Practice Areas

Defending Ohio attorneys against accusations of legal malpractice

A practicing lawyer needs to be prepared to seek legal counsel to protect against allegations of malpractice.

People enter the practice of law for many different reasons. Whether it be to advocate for a good cause, to provide personal professional services to clients, to follow in the footsteps of family members, to work in an intellectually challenging job or for something else, choosing to enter a licensed profession brings with it professional and ethical responsibilities.

When a client feels that his or her lawyer has failed to meet those responsibilities in some way and that as a result the client has been harmed, the client may decide to sue the attorney for legal malpractice, which Black's Law Dictionary defines as the "failure to render professional services with the skill, prudence, and diligence that an ordinary and reasonable lawyer would use under similar circumstances."

A prudent lawyer will be prepared for such a dissatisfied client by having taken out an appropriate legal malpractice insurance policy and developing a relationship with an attorney with extensive legal malpractice experience. This professional relationship provides a safety net for the practicing lawyer in which he or she can ask for legal counsel in particularly challenging legal practice decisions or difficult client relationships in order to avoid malpractice before it happens, or a client thinks it has happened. If a malpractice lawsuit is filed, the malpractice defense lawyer can vigorously defend against the charges.

So what exactly is legal malpractice? Lawyers study it in ethics class in law school and are tested in ethics on the bar examination, but may want to refresh their memories when actually dealing with real-life situations.

In Ohio, for example, legal malpractice first requires an attorney-client relationship that creates a professional duty of care. To establish malpractice, that duty must be breached and the breach must have proximately caused damage to the client.

The question of whether a client has been damaged by a lawyer's alleged breach of duty can be very complex, requiring an analysis of the strength of the client's underlying case and the chances for success. In addition, it is often necessary for the defending lawyer to present his or her own expert testimony about the proper standard of professional care in the particular case and circumstance.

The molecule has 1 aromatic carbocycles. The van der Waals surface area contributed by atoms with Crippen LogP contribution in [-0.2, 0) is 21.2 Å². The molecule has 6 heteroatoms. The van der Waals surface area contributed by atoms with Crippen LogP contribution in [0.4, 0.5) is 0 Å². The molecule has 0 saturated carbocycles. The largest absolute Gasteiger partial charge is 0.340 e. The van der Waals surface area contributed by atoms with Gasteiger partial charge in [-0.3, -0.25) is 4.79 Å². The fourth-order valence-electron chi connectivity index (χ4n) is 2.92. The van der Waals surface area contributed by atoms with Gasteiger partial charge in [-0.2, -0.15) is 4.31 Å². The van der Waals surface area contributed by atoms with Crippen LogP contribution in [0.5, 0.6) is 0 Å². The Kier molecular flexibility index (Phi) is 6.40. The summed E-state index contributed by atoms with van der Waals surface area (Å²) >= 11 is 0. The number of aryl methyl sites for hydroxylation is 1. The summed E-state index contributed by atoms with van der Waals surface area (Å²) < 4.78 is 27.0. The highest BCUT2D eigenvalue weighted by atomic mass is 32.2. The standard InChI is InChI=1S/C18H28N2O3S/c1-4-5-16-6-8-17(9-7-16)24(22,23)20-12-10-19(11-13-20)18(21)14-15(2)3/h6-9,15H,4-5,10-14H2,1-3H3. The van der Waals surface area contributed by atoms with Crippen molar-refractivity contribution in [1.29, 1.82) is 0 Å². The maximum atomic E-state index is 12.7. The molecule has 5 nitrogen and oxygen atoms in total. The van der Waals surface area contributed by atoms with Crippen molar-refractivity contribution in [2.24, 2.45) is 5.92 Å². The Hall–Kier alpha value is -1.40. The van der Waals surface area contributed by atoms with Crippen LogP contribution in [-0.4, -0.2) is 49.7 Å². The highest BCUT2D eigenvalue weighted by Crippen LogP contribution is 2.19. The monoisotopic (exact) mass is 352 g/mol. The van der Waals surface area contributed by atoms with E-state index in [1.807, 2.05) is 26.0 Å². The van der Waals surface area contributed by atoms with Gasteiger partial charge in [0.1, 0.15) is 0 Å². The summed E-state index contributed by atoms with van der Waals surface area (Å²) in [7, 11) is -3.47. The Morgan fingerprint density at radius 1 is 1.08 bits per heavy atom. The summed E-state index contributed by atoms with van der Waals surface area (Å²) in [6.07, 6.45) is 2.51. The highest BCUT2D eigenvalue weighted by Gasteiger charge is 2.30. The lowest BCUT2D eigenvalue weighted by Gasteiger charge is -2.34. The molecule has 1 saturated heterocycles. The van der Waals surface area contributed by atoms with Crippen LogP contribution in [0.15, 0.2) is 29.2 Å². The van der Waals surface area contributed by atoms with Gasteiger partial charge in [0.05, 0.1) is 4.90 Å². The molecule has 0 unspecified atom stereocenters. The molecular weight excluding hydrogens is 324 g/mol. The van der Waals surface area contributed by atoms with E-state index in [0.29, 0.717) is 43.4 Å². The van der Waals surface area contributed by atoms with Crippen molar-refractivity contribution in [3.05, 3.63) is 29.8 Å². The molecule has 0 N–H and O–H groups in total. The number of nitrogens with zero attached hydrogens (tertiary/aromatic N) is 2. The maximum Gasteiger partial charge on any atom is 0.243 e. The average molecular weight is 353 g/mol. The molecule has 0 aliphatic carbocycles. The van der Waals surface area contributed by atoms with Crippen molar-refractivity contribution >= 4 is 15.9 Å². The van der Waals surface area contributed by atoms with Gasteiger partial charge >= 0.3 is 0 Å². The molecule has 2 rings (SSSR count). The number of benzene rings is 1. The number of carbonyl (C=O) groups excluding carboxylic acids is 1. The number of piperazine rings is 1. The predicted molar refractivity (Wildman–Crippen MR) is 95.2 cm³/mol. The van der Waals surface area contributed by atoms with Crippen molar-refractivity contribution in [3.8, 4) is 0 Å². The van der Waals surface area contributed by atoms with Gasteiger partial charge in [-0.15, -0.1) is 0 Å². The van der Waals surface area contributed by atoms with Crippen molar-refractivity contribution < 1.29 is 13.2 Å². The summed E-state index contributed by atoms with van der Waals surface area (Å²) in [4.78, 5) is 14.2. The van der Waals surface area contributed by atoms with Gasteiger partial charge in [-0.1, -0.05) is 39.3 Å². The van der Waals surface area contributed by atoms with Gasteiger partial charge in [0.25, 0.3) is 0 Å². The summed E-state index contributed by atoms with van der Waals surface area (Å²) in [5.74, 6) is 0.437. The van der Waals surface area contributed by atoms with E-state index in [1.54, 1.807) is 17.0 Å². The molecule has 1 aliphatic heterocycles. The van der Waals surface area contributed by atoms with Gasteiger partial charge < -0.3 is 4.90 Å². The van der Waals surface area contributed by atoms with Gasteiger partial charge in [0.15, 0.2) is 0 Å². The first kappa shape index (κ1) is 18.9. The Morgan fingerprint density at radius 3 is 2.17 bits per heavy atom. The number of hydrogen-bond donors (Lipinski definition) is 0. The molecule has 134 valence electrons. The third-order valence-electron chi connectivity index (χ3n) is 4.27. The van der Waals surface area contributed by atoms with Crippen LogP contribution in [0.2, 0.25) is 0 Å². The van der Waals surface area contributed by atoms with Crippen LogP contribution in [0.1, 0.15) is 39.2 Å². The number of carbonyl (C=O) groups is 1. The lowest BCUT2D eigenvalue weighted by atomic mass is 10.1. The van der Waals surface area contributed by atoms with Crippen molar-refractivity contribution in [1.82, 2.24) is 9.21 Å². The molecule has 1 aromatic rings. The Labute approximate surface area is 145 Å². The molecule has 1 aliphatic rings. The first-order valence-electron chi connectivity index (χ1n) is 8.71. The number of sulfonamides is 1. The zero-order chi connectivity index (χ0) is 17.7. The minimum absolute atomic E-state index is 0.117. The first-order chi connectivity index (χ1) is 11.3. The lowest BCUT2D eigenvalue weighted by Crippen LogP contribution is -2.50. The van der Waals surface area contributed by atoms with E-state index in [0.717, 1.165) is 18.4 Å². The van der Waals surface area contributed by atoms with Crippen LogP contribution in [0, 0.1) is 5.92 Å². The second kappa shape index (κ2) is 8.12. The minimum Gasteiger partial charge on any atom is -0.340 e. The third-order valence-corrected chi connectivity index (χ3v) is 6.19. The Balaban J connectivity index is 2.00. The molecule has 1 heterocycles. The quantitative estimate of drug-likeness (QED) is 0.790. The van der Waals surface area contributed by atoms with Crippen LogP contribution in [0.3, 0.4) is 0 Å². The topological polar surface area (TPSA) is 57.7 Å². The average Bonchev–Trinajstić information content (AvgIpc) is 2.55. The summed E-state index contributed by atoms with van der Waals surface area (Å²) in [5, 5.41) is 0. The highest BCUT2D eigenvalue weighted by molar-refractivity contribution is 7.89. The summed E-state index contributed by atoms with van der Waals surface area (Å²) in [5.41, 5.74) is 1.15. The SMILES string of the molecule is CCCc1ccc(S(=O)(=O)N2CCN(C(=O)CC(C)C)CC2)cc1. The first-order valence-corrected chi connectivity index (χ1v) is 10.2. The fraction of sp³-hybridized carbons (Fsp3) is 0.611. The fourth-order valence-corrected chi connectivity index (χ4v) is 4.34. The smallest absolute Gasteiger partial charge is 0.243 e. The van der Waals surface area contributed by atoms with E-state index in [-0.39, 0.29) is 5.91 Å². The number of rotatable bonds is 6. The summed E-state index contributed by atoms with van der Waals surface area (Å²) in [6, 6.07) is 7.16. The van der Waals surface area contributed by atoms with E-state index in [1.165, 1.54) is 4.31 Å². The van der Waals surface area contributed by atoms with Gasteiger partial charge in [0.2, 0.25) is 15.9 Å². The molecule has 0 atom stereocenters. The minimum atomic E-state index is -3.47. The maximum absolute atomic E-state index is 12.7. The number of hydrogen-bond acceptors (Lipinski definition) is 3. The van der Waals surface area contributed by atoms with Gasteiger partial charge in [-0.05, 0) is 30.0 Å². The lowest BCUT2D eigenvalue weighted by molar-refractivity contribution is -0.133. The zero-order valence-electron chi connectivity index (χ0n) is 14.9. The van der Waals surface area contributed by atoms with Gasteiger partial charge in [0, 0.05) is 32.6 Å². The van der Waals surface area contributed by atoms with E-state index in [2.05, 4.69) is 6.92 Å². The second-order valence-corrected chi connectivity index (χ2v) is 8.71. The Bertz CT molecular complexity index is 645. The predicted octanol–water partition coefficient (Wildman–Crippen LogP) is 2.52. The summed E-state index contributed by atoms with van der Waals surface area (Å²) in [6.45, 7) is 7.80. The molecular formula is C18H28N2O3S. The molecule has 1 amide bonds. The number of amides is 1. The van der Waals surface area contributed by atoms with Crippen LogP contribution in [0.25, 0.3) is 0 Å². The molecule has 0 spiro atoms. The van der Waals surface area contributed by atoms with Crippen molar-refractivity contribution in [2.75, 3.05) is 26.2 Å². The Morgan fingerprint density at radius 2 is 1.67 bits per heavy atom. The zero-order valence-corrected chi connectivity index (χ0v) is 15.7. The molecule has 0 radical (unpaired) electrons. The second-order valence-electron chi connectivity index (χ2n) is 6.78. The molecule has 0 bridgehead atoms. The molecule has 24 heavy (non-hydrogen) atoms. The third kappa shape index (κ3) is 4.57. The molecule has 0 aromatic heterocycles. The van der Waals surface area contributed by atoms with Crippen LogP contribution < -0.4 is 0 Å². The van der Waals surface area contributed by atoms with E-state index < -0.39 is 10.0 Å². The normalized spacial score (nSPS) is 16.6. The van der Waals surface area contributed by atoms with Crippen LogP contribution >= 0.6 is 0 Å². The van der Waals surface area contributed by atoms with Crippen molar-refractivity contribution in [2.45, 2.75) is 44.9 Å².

The American Bar Association provides helpful malpractice information for practicing attorneys on its website, including an article describing how to avoid 10 "malpractice traps": missing deadlines, stress and chemical abuse, poor client relationships, inadequate client screening, insufficient research and investigation, conflicts of interest, involvement in client business interests, poor work documentation, overzealous fee collection practices and belief that a malpractice suit is unlikely.

The article says that a lawyer in the private practice of law has from a four to 17 percent chance of being sued for legal malpractice each year. According to the Texas Lawyer, the chances vary by the type of legal practice, with plaintiffs' personal injury and residential real estate on the higher end; and in certain other practice areas, like securities or intellectual property, while the chances of being sued are lower, the dollar amount of potential exposure is much higher.

Any lawyer facing issues of legal malpractice should speak with a knowledgeable malpractice attorney if the practicing lawyer suspects a client is disgruntled or an actual claim has been made. From offices in Cleveland, Cincinnati and Medina, Ohio, and St. Petersburg, Florida, the attorneys at Bonezzi Switzer Polito & Hupp Co. L.P.A. vigorously defend legal professionals against claims of attorney malpractice.

Keywords: lawyer, legal malpractice, Ohio, defense, attorney